Vincent Bevins of the L.A. Times published a story about the Cuban doctors going to Brazil. There are all kinds of stories embedded within it.
First, it is yet another reminder that there are serious economic disparities in Brazil. Glowing reports of development mask a large urban/rural divide, for example. That is definitely true with regard to doctors.
Second, there is incredible indifference to those disparities. This quote really got me.
When asked if any doctor was better than no doctor, CFM President Carlos Vital responded in the negative.
“Pseudo treatment is worse than no treatment,” he said. “If you don’t have a doctor in your city, you can go to the next city and have a quality doctor.”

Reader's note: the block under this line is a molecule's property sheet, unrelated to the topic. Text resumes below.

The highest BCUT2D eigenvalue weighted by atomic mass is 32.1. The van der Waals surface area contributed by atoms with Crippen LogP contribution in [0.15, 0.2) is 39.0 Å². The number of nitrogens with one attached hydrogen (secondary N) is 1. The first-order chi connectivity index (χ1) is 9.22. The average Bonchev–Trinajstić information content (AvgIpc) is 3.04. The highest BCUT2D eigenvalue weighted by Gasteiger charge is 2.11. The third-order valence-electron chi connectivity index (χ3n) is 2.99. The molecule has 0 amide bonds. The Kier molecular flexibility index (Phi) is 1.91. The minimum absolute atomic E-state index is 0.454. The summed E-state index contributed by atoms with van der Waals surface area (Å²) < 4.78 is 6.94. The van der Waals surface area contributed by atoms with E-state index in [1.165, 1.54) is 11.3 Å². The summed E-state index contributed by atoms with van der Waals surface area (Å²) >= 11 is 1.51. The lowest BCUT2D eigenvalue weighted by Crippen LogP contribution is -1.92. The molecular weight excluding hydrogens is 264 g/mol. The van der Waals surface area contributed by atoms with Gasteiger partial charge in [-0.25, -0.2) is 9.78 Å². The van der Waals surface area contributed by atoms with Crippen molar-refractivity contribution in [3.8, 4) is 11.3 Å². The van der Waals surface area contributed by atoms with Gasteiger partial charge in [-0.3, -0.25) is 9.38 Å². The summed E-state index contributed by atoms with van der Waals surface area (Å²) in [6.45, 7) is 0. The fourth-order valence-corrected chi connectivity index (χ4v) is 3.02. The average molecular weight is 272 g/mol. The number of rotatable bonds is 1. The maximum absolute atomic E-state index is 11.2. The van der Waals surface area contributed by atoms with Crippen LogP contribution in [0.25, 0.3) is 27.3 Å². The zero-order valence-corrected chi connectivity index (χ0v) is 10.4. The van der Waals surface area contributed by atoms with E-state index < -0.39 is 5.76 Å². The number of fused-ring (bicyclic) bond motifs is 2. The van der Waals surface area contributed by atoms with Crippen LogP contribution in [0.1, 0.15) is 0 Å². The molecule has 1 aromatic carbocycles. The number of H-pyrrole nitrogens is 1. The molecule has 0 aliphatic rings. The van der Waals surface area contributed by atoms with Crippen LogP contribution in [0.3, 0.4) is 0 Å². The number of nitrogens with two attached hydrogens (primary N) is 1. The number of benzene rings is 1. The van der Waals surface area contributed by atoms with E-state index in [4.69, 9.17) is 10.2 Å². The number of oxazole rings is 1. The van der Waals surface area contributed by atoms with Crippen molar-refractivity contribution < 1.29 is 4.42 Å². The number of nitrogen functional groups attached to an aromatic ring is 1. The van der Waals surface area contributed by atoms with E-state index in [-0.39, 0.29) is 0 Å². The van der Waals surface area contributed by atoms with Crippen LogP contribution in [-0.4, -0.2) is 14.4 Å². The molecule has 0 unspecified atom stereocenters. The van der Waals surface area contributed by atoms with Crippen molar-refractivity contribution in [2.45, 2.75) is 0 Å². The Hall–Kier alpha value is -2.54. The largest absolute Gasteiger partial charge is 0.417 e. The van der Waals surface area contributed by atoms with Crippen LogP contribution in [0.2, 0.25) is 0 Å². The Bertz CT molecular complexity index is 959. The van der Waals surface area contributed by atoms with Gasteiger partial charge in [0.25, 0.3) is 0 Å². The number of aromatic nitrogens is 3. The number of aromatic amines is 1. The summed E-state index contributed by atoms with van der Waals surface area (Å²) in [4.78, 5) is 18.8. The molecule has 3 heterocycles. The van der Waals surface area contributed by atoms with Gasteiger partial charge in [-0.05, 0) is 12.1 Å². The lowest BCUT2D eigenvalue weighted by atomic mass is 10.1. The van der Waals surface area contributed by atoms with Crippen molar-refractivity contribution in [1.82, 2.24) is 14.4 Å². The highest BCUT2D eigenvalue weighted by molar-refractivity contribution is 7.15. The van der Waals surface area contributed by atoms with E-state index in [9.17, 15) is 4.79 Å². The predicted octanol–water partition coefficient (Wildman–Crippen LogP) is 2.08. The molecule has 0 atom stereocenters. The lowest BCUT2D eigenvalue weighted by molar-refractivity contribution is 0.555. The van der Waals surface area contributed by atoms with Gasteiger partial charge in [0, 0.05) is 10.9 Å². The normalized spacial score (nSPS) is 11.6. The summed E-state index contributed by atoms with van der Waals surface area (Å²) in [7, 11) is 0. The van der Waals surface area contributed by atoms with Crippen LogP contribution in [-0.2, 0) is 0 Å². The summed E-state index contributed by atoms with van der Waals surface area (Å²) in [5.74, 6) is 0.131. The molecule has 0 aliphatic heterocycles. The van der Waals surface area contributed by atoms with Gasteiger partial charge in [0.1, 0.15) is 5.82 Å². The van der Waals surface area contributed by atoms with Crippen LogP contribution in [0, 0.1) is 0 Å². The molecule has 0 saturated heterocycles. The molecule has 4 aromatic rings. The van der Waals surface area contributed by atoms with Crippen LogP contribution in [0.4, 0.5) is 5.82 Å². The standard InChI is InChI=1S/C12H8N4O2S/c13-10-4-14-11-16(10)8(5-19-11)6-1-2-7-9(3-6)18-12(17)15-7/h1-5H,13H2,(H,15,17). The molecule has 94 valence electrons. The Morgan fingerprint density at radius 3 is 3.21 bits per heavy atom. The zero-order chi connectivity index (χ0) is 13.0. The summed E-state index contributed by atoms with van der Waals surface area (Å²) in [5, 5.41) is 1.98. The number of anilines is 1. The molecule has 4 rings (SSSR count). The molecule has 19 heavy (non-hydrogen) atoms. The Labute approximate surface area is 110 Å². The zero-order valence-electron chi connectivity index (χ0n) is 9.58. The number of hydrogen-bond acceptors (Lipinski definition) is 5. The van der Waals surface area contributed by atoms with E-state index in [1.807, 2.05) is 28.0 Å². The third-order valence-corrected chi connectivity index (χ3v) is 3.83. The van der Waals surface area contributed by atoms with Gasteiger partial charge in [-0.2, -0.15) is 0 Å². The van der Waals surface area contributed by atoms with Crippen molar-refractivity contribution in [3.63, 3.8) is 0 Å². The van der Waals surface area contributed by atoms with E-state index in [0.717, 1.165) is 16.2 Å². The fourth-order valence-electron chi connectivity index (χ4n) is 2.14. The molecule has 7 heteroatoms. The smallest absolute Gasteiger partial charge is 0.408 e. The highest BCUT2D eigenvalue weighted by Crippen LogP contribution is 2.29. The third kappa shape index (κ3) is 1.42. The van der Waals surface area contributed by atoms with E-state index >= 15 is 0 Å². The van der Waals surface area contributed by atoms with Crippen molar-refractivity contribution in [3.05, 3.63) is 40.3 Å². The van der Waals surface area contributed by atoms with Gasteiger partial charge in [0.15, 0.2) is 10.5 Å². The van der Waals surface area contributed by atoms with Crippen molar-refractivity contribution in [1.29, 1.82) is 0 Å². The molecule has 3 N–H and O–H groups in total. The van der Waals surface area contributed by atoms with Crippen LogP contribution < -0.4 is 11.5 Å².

Sure, just go 100 miles to the next city if you don't have a doctor. Nothing to see here!
Third, more attention needs to be paid to the plight of Cuban doctors, who are paid almost nothing and deployed like soldiers. Thousands of them end up in the United States.
Fourth, even less attention is paid to the impact of aid on local markets. When a country is flooded with food aid, for example, prices plummet. That hurts local producers (though there is plenty of debate about the overall impact). If there are any local doctors, they cannot compete with free ones. If there are no local doctors, then obviously that's not a problem, but then there will never be an incentive for any doctor to start there.
Fifth, why is Brazil importing doctors rather than producing them on its own? That would eliminate problem #4. With financial and idealistic incentives, get Brazilian doctors to work in more remote areas (unfortunately as I write this I cannot get Northern Exposure out of my head).
In the end, though, with this program people are getting healthcare when otherwise they would receive little or none. We need to keep our eyes on that goal while also acknowledging the problems inherent in the way they are receiving it.